When: Wednesday 19th February, 12:05pm-12:50pm
An increased affective attraction to experimentation with risky behaviour during adolescence is understood as an adaptive, biologically-driven need to gain the experience required to assume adult roles and behaviours. This surge in sensation seeking, coupled with an underdeveloped ability to evaluate risks, coincides with rising dopaminergic activation in brain regions heavily involved in recognition and anticipation of reward. As a consequence, a young adult’s brain is extremely sensitive to the learning that can occur during this period and has cognitive capacities that are primed to take advantage of the experience gained.
MOD. designs for young audiences aged 15-25 years. In our first exhibition, we developed two exhibits nicknamed the “pain chairs” in collaboration with researchers at Body In Mind Institute. The spot-lit, hard-edged metal chairs, complete with seat drains, were placed centre-gallery under dramatic lighting. Dark screens invited visitors to challenge their perceptions of pain and warned against under 15 year-olds using the chairs. The two interactive chairs delivered electric and heat stimuli, modelling different factors known to affect pain perception like attention, distraction, and the placebo effect. Framing the situation as scary and potentially dangerous, and placed within a public building, allows young adults to push the boundaries of what is safe in an environment free of danger.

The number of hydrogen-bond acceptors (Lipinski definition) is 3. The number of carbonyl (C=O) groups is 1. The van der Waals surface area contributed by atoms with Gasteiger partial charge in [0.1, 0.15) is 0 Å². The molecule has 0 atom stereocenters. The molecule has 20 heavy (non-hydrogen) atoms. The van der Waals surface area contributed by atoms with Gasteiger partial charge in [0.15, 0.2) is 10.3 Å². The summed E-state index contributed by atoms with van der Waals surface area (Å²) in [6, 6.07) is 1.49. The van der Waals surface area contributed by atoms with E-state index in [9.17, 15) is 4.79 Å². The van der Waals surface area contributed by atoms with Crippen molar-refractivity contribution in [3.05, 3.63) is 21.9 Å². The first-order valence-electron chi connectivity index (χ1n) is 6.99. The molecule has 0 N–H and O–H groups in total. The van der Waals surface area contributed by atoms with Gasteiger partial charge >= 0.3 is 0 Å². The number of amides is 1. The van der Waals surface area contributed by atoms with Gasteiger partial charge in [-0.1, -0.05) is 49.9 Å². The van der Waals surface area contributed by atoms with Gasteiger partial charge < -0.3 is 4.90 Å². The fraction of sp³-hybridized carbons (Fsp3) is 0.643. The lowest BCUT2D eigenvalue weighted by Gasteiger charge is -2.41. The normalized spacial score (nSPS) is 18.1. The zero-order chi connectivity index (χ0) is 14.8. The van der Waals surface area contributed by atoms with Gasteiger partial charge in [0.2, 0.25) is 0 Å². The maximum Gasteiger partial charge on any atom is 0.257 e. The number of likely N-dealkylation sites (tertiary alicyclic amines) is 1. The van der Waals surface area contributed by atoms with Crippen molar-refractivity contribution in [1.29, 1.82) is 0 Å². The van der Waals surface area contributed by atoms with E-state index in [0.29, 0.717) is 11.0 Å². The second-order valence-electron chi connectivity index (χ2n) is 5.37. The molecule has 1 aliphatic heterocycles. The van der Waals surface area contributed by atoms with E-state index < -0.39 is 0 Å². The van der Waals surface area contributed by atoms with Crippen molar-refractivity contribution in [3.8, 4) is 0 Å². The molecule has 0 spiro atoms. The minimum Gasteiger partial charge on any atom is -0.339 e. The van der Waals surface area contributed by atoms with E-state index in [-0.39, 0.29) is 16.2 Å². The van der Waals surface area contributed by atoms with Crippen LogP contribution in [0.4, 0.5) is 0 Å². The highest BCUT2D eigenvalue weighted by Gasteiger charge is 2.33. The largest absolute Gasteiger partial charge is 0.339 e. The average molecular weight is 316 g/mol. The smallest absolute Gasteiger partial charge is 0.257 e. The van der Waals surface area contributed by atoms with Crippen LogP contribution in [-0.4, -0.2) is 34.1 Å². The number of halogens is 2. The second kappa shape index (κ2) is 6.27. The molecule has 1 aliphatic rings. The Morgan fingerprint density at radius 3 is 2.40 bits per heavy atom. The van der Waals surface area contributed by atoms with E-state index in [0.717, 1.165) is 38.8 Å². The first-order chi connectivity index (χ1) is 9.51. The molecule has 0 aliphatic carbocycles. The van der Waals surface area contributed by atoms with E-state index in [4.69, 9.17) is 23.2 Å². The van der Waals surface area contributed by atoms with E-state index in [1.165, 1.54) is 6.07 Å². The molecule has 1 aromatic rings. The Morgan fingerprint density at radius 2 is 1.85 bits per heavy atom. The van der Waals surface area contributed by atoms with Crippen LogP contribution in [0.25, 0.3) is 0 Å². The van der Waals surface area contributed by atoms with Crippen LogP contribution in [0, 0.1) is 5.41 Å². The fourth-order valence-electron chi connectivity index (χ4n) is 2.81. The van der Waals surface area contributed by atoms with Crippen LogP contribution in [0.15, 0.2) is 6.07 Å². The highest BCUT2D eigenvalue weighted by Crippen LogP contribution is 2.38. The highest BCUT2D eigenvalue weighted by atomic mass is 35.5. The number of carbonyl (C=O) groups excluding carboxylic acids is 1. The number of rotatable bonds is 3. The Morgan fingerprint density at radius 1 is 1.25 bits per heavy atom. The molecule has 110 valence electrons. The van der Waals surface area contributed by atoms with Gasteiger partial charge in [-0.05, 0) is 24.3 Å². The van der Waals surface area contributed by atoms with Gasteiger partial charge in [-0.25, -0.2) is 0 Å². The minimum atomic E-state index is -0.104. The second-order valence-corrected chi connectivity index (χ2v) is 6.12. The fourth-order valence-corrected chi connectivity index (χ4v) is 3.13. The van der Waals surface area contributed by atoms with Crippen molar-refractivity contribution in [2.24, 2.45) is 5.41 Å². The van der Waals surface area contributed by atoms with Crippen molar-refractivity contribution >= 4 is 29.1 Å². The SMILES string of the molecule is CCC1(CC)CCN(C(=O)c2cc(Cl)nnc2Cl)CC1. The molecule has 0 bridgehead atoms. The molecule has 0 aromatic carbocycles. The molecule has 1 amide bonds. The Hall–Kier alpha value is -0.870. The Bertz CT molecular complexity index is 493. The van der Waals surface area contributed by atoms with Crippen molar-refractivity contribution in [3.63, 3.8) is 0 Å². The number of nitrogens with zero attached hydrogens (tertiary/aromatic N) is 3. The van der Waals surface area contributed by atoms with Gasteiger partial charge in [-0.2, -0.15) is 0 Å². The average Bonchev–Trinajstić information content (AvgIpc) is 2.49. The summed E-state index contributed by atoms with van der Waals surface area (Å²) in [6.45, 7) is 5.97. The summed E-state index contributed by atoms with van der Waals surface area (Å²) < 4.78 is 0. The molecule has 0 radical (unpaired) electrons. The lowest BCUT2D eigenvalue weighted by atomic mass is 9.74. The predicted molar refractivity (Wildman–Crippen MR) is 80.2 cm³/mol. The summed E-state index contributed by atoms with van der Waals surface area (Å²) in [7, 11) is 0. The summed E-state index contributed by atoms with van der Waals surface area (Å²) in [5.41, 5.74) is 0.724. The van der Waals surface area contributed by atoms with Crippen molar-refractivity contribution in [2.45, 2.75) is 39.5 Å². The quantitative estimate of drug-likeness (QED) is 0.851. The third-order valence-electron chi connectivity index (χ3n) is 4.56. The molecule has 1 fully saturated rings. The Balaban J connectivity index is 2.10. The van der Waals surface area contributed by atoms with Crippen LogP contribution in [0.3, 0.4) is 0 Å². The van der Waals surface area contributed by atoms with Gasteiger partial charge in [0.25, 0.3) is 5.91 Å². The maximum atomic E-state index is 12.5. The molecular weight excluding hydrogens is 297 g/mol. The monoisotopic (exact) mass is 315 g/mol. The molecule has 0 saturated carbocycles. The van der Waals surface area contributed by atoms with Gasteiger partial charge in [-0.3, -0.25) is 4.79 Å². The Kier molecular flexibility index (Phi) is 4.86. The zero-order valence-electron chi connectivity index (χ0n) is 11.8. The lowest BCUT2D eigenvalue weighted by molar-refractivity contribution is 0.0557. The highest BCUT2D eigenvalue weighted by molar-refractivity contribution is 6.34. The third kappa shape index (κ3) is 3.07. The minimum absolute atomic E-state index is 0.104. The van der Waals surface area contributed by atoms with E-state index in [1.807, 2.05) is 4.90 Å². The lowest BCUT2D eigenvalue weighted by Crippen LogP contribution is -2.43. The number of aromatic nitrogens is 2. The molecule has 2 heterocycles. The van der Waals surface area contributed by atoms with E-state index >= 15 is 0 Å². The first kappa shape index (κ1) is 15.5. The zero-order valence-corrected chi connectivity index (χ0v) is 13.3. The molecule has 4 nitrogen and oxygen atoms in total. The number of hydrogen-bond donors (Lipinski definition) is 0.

Evaluations revealed that visitors spent time at interactive exhibits (91% of visitors engaged with the pain chairs), rated them highly in terms of enjoyment and learning, and that this approach also led to two thirds of visitors being able to identify key concepts that we wanted to communicate about the brain and its role in pain perception.
What will participants gain from attending your presentation?
That understanding social and cognitive development can underpin approaches to designing for a young target audience to make their experience better, but also to give the museum permission to include risk and push the boundaries of what might be appropriate.
Dylan DeLosAngeles, Exhibitions Coordinator, MOD.